The Dutch and Flemish Gables of Deal
Gordon Taylor, a past Chairman of the Isle of Thanet Archaeological Society, spotted Arthur Percival's article on east Kent's Dutch gables on this website and got in touch. He kindly offered to produce an article focusing on Deal's curvilinear gables - something only briefly dealt with in Arthur's piece. Although not always easy to see, Deal has retained more of these attractive features than most neighbouring towns as Gordon Taylor now reveals....
Among the many claims to fame that Deal might have, one of the better but little known ones is the number of houses with Dutch or Flemish gables – those attractive curling edges to the side walls of properties – all in a comparatively compact area.
Having undertaken a study of the shaped gables of houses from the 16th, 17th and 18th centuries commonly known as Dutch or Flemish gables that occur mostly down the eastern counties of England, I naturally turned my attention to Deal. I had read in the now defunct East Kent Critic back in the 1970’s of the number of houses with curvilinear gables in and around what was known as "Dutch Corner" in Deal.
It turned out that Deal in common with The Rows at Great Yarmouth in Norfolk didn’t fit in with the pattern of the gables elsewhere in Kent and East Anglia. These were mostly attributable to fashion - brick extensions on older timber framed houses – and a few possibly to traders or drainage engineers or the Queen Anne style around 1700 or just after. I had previously believed they were built by religious refugees from the Netherlands – not so. Those in Deal and Great Yarmouth were apparently mostly built by or for fishermen and those working in connection with the sea, and in similar fashion.
Deal is fortunate in retaining at least 26 but has lost probably as many again, whereas Great Yarmouth has lost all but one or two. PM Williamson in the East Kent Critic stated that the area of the car park (created through WW II bombing) at the southern end of Middle Street had many Dutch cottages (perhaps including those with the small Dutch bricks but straight gables) and certainly Middle Street forms a ‘spine’ off which nearly all the others occur.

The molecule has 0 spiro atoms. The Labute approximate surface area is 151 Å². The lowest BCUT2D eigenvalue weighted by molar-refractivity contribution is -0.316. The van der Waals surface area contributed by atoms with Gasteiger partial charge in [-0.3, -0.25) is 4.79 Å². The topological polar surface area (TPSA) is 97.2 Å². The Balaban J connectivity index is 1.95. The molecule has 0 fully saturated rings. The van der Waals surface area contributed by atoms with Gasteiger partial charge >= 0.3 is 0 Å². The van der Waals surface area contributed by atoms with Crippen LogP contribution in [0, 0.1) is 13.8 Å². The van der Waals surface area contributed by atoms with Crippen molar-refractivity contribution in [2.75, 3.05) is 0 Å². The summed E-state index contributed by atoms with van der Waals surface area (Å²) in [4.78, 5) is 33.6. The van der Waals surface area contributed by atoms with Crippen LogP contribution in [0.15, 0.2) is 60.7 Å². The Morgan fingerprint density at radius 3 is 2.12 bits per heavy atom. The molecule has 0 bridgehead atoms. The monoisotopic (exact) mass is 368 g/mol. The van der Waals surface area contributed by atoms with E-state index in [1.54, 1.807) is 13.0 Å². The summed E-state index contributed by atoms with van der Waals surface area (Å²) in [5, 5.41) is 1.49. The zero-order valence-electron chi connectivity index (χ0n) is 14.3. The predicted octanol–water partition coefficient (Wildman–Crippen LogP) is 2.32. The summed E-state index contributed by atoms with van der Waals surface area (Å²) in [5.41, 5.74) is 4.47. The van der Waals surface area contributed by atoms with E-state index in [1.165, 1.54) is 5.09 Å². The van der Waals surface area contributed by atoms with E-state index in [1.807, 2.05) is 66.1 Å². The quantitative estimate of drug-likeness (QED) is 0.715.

Queen Anne House 1710 (below) in Middle Street and Jenkins Well built in 1694 in Upper Deal (below) fit in with the rest of east Kent’s examples; there were two others in Upper Deal but they have gone unfortunately. The date of the remainder can most likely be put in the second half of the 17th century or early 18th as there was a building boom after the ending of the commonwealth and restoration of the monarchy.
Queen Anne House, Middle Street
Jenkin’s Well, Upper Deal
Unfortunately, many of the houses with curvilinear gables in Deal have not been maintained well in the past. But since the "Council for British Archaeology in 1965 recognised Deal as one of seven towns in Kent as having historic centres requiring particularly careful treatment and the Middle Street area of Deal was designated as a Conservation Area under the Civic Amenities Act 1967”¹ (the first area in Kent) the properties are increasingly being sympathetically maintained and restored. Some have been "improved" to keep up with fashion and their origins have been masked.
The cottage gables tend to be of a pattern i.e. a round or segmental pediment with an ogee (a slight S shape) curve under, a step then a convex curve (below) although there are some that are different. Two have a pediment that is only found in, or near Thanet (NE Kent) those being 10, Chapel Street (below) and an outhouse behind the Queen Anne House in Middle Street. Two have a chimney in place of the pediment whilst at least three have lost their pediment altogether – Chapel Street again, Golden and Silver Streets. Most are rendered; those that aren’t are built of brick and nearly all have one or more dormer windows in the roof and are two storey. None have the date on and only two have wall anchors – features sometimes used to show an affinity with the Netherlands.
Typical gable at 12, Dolphin Street
Showing the Thanet pediment
Because of the charming narrowness of the streets in this area, which fortunately deters traffic, some of the gables are difficult to see as, unlike in the Netherlands, they don’t face the street with only a couple of exceptions; see 12 Dolphin Street. Whilst Sandwich has a few remnants, only Margate and Ramsgate can approach Deal for the number of these delightful additions to Kent’s heritage.
© Gordon Taylor. Isle of Thanet Archaeological Society.
Reference: ¹ Deal, Middle Street Conservation Area – An Architectural Appraisal by R. G. Clarke Cty Planning Officer, Kent KCC 1971.